The General Data Protection Regulation (GDPR) will come into full effect on 25 May 2018, introducing a single set of rules relating to the collection, storage and processing of personal data across the European Union (EU). Applying equally across all member states, the GDPR repeals the Data Protection Directive 95/46/EC (Directive). The Directive was implemented into member state laws by domestic legislation and thus perceived not to be consistent across the EU.
Along with significantly increased penalties, the EU GDPR introduces more onerous compliance obligations. For instance, local regulators must be informed of personal data breaches without undue delay and where feasible, within 72 hours. Where the personal data breach poses a high risk to the rights and freedoms of individuals, the data subject must also be informed without undue delay. Additionally, the definition of personal data is wider than that under the Directive (and as transposed into UK law by the Data Protection Act 1998).
The GDPR not only applies to organisations based in the EU but may also apply to any organisation, within or outside the EU, which processes the personal data of EU subjects in the course of targeting them with offers of goods or services or where its processing their personal data consists of monitoring their behaviour. The GDPR also introduces greater penalties for non-compliance than those currently in force. For example, failure to comply with GDPR provisions relating to the rights of the data subject, those relating to transfer of personal data to third countries (those outside the EU) or international organisations may attract penalties of up to €20m or 4 percent of the non-complying organisation’s total worldwide annual turnover.
Organisations must comply with the new legal framework
Given the massive ongoing changes in all things digital, there is clearly a technical and organisational challenge in complying with the legal framework on data protection in Europe. At the same time, millions of records of personal data are lost or stolen every year. Indeed, a UK government report found that two-thirds of large businesses experienced a cyber breach or attack in the last year. The GDPR provides an impetus for businesses to tackle these issues head-on.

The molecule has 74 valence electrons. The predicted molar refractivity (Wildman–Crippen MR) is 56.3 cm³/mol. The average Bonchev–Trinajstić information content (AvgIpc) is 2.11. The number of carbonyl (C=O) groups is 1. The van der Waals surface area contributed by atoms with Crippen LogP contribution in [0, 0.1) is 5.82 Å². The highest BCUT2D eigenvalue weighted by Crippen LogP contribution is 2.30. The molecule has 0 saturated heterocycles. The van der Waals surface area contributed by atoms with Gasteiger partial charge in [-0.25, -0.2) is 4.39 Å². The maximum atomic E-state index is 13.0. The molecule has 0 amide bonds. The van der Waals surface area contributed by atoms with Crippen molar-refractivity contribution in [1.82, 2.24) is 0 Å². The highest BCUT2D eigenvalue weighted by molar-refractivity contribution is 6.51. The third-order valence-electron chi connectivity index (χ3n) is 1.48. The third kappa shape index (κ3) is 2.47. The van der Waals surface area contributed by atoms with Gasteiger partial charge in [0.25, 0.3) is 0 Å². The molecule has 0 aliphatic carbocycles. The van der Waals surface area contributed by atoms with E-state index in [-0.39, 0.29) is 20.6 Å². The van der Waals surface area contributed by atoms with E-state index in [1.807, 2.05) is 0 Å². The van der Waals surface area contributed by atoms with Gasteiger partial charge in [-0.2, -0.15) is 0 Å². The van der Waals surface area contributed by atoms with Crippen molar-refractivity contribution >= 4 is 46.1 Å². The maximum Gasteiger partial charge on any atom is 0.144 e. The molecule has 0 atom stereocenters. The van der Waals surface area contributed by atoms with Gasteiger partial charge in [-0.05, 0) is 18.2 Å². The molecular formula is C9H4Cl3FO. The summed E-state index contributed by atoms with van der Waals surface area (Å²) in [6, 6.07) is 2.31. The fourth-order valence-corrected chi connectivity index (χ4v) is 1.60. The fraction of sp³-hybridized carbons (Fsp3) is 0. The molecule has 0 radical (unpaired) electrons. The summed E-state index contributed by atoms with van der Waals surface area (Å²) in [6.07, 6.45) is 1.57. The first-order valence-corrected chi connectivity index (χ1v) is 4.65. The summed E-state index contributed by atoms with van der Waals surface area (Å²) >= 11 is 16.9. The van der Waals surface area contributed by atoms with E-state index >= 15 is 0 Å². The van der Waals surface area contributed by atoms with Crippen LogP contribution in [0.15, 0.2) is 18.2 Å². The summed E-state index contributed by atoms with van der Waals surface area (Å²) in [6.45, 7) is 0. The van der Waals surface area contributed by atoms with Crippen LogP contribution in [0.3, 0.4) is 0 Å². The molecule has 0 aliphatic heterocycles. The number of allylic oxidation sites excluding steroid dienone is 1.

Compliance with the GDPR poses a challenge to organisations
Regulatory compliance comes with a range of challenges. One of these is the necessity to report a personal data breach to a supervisory authority and the short timeframe allowed to do so. Additionally, there is the requirement to inform the data subject of the breach. This is a significant new requirement.
Three easy steps for a proactive approach
As the introduction of the GDPR draws steadily closer, organisations will need to consider the steps they must take to comply with it. For those only now addressing the challenge, there are some clear initial steps to take. Thinking about the implementation of these steps now can help avoid financial pitfalls in the future.
Understand your organisation’s personal data universe
Organisations should take steps to gain a clear understanding of their personal data universe. For example, the categories of personal data it collects, how and from whom it collects it, where the data is stored, what it does with it, who does it, the reasons for doing it, how long it keeps it and the reasons for keeping it or discarding it and, critically, how far these practices meet the organisation’s forthcoming regulatory obligations under the GDPR and other legal requirements.
Planning and communication
Planning and communication is the essence of a successful information governance strategy. Getting the key players – typically IT, legal, compliance, business, sales and HR departments who deal with personal data – talking to each other and investing the time to build a data map (essentially a description of the organisation’s data types, technical infrastructure and storage solutions) is an essential second step.
It is not enough to adopt an irregular pattern of personal data monitoring. As an organisation’s personal data landscape is continually shifting, mapping that landscape is an ongoing requirement rather than a one-off exercise. A proactive and ongoing approach to information governance will ensure that corporations are ready to deal with future developments and shifts.
Privacy must become a core business programme
The introduction of the GDPR is expected to bring a significant increase in data protection enforcement across the EU. Privacy must now become a core business programme for organisations conducting business in the EU and planning for the challenges posed by the GDPR should start now. With the right preparation, an organisation will be able to reap the benefits of a strong regulatory framework which provides the incentive to develop technology and processes. Failure to plan heightens the risk of the organisation breaching the GDPR and suffering the consequences: substantial damage to finances and reputation.
Martin Bonney is director of international consulting services at Epiq Systems. He can be contacted on +44 (0) 20 7367 9148 or by email: firstname.lastname@example.org.
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